According to the ONDCP, at least sixty percent of Mexican drug cartel money comes from selling marijuana in the U.S., they protect this revenue by brutally torturing, murdering and dismembering countless innocent people.

If we can STOP people using marijuana then we need to do so NOW, but if we can’t then we need to legalize the production and sale of marijuana to adults with after-tax prices set too low for the cartels to match. One way or the other, we have to force the cartels out of the marijuana market and eliminate their highly lucrative marijuana incomes – no business can withstand the loss of sixty percent of its revenue!

To date, the cartels have amassed more than 100,000 “foot soldiers” and operate in 230 U.S. cities, and Arizona police are now conceding that parts of their state are under cartel control. The longer the cartels are allowed to exploit the prohibition the more powerful they’re going to get and the more our own personal security will be put in jeopardy.

Adam Smith

To all those who want to make marijuana legal…
September 3, 2010[

Dear readers: CannaCentral is a website advocating the legalization of marijuana (link below). An author criticized our post on the dangers of marijuana and suggested that an editorial in the Los Angeles Times written by the Office on National Drug Control Policy was authored by us on their behalf (untrue).

The point of our rebuttal is that people who advocate the legalization of marijuana would better serve their cause if they did not engage in distortion. Citizens throughout the country must make decisions as to legalization or the lessening of criminal sanctions for the personal use of marijuana. They need straight-foward information to make informed decisions, not mindless advocacy.

Crime in America.Net.

Hi Aaron

I guess this is a rebuttal to a rebuttal. You made reference to our post in regarding our article alleging that people do stupid things while high on marijuana and you alleged that it was written by staff at the National Office of Drug Control Policy. See

Silly allegation. We do not know anyone at that office let alone write it in collusion. I’m sure that an e-mail to us or a call to them would have straightened that issue out.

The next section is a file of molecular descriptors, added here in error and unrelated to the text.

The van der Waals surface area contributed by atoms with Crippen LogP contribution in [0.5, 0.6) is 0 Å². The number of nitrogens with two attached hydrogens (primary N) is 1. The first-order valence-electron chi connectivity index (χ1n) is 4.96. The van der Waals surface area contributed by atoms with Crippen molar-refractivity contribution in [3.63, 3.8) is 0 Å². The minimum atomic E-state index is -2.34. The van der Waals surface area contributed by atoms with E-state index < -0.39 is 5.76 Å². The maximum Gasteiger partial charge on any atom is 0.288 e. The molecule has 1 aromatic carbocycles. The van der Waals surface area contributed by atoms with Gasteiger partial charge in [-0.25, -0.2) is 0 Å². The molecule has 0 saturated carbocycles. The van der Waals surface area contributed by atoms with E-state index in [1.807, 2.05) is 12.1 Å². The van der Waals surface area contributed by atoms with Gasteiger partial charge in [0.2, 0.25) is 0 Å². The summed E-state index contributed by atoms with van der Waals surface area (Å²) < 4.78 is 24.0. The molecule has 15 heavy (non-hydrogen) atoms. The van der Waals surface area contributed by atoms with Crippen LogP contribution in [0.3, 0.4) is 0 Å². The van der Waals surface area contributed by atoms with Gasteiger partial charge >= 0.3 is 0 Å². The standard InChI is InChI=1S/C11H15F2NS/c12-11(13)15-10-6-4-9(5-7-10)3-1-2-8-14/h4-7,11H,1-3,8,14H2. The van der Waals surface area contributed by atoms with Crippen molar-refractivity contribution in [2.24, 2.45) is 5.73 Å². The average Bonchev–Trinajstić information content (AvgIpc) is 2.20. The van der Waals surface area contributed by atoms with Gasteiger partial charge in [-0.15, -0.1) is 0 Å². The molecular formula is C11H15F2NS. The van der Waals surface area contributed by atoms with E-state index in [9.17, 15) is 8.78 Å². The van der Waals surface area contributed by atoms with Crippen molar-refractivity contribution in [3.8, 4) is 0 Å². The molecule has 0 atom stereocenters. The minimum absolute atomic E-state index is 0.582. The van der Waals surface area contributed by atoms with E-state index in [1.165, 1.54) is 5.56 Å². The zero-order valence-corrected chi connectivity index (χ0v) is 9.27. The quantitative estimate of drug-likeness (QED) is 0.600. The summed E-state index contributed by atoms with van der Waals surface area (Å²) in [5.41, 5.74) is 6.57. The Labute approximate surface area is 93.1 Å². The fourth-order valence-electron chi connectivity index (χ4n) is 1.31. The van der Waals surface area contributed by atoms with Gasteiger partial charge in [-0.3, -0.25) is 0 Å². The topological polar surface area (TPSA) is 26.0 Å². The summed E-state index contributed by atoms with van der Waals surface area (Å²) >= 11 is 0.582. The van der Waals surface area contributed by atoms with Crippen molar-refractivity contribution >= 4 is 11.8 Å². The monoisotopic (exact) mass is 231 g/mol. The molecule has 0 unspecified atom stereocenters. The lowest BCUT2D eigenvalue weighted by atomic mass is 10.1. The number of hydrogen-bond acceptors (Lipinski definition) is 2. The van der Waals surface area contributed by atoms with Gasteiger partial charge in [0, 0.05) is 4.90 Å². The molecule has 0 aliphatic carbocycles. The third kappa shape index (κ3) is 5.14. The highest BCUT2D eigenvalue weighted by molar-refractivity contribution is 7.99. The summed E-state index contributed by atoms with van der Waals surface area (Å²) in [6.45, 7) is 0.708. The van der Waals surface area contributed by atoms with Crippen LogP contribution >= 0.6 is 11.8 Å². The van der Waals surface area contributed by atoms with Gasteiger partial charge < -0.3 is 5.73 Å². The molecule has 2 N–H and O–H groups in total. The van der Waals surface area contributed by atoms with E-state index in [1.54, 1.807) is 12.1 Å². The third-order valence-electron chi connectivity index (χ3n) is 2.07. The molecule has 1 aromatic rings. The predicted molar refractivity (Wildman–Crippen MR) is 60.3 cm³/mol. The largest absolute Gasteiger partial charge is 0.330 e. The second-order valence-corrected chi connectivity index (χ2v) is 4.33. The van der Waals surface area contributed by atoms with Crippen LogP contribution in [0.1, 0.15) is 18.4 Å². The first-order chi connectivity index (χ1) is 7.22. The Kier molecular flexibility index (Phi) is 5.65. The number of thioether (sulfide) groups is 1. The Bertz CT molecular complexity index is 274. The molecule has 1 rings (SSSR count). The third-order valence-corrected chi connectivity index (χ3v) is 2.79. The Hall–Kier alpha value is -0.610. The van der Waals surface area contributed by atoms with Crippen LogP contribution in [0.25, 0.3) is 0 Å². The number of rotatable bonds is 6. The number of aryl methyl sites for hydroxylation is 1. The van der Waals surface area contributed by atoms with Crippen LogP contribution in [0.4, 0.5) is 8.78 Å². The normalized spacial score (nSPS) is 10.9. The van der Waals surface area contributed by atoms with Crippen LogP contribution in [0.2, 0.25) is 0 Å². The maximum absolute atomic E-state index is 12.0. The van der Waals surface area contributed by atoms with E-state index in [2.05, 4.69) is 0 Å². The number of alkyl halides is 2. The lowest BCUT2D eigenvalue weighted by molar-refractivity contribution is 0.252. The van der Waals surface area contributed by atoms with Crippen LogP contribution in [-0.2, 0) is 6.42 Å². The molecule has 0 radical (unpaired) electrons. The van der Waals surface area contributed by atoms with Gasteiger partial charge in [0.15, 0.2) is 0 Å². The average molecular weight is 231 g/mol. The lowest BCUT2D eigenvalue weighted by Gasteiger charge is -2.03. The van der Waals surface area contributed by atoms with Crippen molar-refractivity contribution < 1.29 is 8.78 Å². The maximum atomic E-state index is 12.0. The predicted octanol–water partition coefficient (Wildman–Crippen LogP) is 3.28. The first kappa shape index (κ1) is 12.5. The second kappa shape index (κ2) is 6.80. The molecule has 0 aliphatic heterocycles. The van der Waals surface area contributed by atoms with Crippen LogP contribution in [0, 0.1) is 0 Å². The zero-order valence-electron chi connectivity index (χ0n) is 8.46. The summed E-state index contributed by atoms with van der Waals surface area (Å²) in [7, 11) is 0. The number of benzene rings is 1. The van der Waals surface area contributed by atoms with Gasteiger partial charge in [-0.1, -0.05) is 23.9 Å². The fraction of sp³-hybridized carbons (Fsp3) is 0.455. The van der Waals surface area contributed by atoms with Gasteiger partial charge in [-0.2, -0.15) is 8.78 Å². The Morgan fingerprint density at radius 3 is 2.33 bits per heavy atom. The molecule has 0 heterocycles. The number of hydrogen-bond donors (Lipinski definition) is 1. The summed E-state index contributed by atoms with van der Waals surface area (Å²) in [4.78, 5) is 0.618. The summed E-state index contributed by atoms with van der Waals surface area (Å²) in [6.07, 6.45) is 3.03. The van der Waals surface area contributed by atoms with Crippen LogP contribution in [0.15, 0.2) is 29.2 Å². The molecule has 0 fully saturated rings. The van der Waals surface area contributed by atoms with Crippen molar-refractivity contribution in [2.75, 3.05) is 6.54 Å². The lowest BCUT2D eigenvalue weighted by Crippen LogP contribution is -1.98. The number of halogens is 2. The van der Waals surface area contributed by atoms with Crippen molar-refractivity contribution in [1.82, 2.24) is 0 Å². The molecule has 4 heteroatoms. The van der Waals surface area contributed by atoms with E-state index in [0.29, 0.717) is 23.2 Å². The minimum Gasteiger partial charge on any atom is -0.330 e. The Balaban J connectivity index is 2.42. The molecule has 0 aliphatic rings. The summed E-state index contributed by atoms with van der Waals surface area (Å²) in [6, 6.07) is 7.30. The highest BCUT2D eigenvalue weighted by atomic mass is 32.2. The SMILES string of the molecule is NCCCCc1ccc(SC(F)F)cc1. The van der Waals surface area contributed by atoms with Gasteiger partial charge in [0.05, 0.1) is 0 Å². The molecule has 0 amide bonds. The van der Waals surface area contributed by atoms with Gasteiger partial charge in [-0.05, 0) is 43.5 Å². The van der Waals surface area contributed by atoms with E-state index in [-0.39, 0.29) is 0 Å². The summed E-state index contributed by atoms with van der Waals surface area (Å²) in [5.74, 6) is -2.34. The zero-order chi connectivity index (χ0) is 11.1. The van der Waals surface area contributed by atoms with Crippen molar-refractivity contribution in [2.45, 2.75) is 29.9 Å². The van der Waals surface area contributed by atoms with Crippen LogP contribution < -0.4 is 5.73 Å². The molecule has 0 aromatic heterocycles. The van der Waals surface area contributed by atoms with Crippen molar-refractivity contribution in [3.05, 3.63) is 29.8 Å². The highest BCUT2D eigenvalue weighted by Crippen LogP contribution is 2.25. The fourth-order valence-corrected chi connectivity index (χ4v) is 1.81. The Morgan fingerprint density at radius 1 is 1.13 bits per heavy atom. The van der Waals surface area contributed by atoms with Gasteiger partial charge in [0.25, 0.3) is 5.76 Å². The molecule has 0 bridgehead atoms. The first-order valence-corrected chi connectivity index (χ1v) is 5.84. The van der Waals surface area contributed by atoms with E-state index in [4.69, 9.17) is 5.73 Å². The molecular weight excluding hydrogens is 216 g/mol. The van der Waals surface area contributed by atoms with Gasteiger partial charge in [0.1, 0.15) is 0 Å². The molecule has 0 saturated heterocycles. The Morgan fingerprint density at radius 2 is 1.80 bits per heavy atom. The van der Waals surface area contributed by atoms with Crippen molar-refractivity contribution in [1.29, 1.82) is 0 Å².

We remain astounded that people on your side of the issue simply cannot admit the harm marijuana may cause and the refusal to admit that there is considerable evidence of marijuana’s connection to crime and a wide variety of social ills.

Wouldn’t your cause be better served by truth and honesty? What is so terrible in admitting that reasonable people want to know all the facts before they make decision as to legalization?

Are you so insecure as to your position that everything becomes a distortion? Are you so lose with your journalistic ethics that you would make a claim of authorship without checking the facts first?

If the pro-marijuana side cannot engage in a reasoned debate then let us tell you how to get people to support your side: don’t lie, hold yourself to ethical statements, admit the truth and let the public decide.

What is so terrible in having a reasoned discussion? What is so wrong in letting the American people decide?

Lots of states have approved activities that are perceived to be harmful and the personal use of marijuana might be one of them. But it will never happen unless advocates are willing to have an honest debate.

As to perceived inconsistencies as to our desire for no arrests/prosecutions/incarcerations for personal possession of marijuana and legalization (the criminal justice system has greater priorities considering massive budget cuts) it’s simple: legalization approves a behavior that may bring a lot of harm to a lot of people.

Your site ( expresses strong approval for a proposition that makes possession of marijuana a fineable offense but does not make it legal and you accuse us of inconsistencies?

To all those who want to make marijuana legal, please understand that you may win your cause. Just be honest within the confines of the debate.

If you listen to folks like Aaron, it won’t happen. It’s that simple.

Best, Adam Smith and the contributors to Crime in America.Net.